Earthworm Jim came about when many of us were a lot younger and I feel like he probably looks pretty strange to gamers who didn’t get into video games until more recently. He may not have made a lot of sense but the concept worked and it was a hell of a lot of fun too! What started off as an idea to sell toys and other merchandised goodies, quickly became a badass game with a score from none other than Tommy Tallarico. You know what that means, right? That’s right. There’s no point in playing this on the SNES or comparing the two versions because the Genesis got that bass.
The developer that created Earthworm Jim had previously only worked on licensed games and so they never had the full freedom to do whatever they wanted when designing a game. It was because of this that they went all out and littered this game with all kinds of zany and crazy things at every twist and turn. From a cow you can launch towards the beginning of the first level to wacky boss fights to silly commentary on the industry at the time, like the fact that you’re rescuing ‘Princess What’s-Her-Name! This game was packed with two right hooks in terms of level design, humor, and the music.
Earthworm Jim travels from level to level defeating enemies and bosses to save Princess What’s-Her-Name in his special suit that came from space. The enemies he faces seek to eat him because he’s a worm or want to steal the suit from Jim. Either way–you’ve got your work cut out for you and it’ll take your wit, Jim’s suit, and his trusty gun to defeat the forces of evil and save Princess uh …what’s her name … oh yes, that’s right … Princess What’s-Her-Name!
The level design is top notch and has aged really well. Levels have all sorts of twists and turns and while linear in nature, there are plenty of little secrets and different paths to take. There are even paths that are harder or easier that offer additional challenges and more rewards or the punishment in forever knowing you weren’t brave enough to try to tackle the extra challenge.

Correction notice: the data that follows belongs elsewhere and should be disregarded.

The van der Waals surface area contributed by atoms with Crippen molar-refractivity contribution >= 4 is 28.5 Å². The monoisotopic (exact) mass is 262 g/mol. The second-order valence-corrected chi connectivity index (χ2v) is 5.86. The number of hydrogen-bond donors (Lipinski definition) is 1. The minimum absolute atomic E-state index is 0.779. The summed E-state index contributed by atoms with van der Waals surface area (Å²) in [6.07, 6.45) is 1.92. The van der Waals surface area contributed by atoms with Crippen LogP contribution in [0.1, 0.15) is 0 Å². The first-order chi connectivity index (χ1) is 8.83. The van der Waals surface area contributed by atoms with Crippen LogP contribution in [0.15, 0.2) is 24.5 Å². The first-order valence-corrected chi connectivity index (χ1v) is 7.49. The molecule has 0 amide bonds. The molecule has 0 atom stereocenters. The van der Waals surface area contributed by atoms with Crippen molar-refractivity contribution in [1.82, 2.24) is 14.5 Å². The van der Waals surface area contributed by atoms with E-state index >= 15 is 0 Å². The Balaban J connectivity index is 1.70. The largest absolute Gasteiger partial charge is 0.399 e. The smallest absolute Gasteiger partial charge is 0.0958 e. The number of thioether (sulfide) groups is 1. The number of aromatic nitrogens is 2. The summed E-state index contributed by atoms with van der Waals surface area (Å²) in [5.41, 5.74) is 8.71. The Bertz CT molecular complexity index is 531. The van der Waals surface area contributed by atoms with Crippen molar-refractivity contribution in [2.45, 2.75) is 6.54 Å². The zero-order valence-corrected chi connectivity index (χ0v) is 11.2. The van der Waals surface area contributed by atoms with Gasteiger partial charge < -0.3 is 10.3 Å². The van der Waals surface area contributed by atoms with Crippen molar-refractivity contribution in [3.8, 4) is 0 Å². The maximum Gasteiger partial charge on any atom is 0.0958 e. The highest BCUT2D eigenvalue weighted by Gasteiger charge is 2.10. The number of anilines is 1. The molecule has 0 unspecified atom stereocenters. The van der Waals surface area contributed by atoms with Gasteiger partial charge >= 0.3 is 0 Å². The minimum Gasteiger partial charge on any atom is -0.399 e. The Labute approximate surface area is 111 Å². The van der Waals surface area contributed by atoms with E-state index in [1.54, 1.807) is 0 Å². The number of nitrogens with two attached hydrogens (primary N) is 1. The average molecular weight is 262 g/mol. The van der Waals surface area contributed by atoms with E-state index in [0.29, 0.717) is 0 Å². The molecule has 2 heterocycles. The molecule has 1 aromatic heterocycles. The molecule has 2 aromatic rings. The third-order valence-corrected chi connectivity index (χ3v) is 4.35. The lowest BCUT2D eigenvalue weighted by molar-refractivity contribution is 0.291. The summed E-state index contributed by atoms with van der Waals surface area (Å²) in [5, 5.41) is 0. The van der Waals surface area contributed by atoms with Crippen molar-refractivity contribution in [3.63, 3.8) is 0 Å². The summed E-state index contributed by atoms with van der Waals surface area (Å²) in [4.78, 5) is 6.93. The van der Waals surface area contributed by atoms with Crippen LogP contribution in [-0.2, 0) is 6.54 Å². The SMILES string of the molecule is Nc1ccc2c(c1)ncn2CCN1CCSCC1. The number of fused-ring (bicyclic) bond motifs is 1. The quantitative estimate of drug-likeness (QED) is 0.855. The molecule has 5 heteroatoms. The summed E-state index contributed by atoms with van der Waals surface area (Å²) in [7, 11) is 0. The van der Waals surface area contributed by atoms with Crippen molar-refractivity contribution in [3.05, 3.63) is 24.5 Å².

Everything is really colorful and vibrant no matter what version you play, though if you have the option I would highly recommend the Genesis version. This game was made for Sega’s flagship bass-tastic console and so the music is infinitely superior and the graphics also have an extra few layers of polish. The graphical effects also look much better on the Genesis. The SNES version contains the same game though so if that’s your only way to play the original game then I’d still recommend it.
This game still controls great too. Aiming your gun and controlling Jim isn’t difficult at all. There are some platforming segments that can be tricky throughout the game but it’s largely due to not being able to tell what you can stand on and what’s just part of the game’s background or foreground. There are a few spots where you may need to back up to walk on or near. It may be irritating having to attempt to reposition yourself on a platform or slope but it certainly isn’t game breaking.
The music of this game is legendary and this is where your Sega Genesis can introduce you to your next door neighbors or even a roommate. They’ll be happy that you introduced them to such tasty, tasty jams that are only truly possible on your Sega Genesis. You’ll even earn bonus points if you play the HD version available on Xbox 360, PS3, or PC and crank a subwoofer up to 11 to truly share art with the world around you. Tommy Tallarico did a fantastic job on this score and I think it’s truly one of his best soundtracks. This is definitely a game where you’ll be humming the soundtrack long after you turn the game off. You may even want to dress up as a worm and play bass guitar in outer space or even in front of your local coffee shop. These are all great things that I would highly recommend you pursue but I’d wait until after you finish this fantastic game–and its sequel!
Earthworm Jim is tough at times. The difficulty is unforgiving and perfect if you’re younger and need one game to take a very long time to complete. If you’re an adult with little time to play games then you’re in for a wild ride. It’s definitely a fair game but it can be difficult to know where to go at times, complete a required sub-objective within a level, or just staying alive against the onslaught of enemies or against the full-force attack from a boss. If you keep going, you’ll definitely be able to beat it and savor in the glory of beating an older game. If you don’t care about pride and awards and want some beautiful updated graphics that help capture the spirit then I’d recommend getting Earthworm Jim HD as it has plenty of different difficulty levels to choose from and the game was remade from the ground up without the use of any of the original release’s code.
Despite some flaws with the sometimes confusing level design or the difficulty being almost impossible at times, this is still a truly great game. Earthworm Jim may not be the greatest platformer from the era it comes from but it’s definitely not only worth playing but it’s certainly one of the best platformers available on the Genesis and Super Nintendo. You just gotta make sure to play the Genesis or HD version so you can really crank that Sega bass and transport you and everyone without earshot through space and time so they can go back to 1994 with you–while enjoying some of the best bass that Sega has to offer.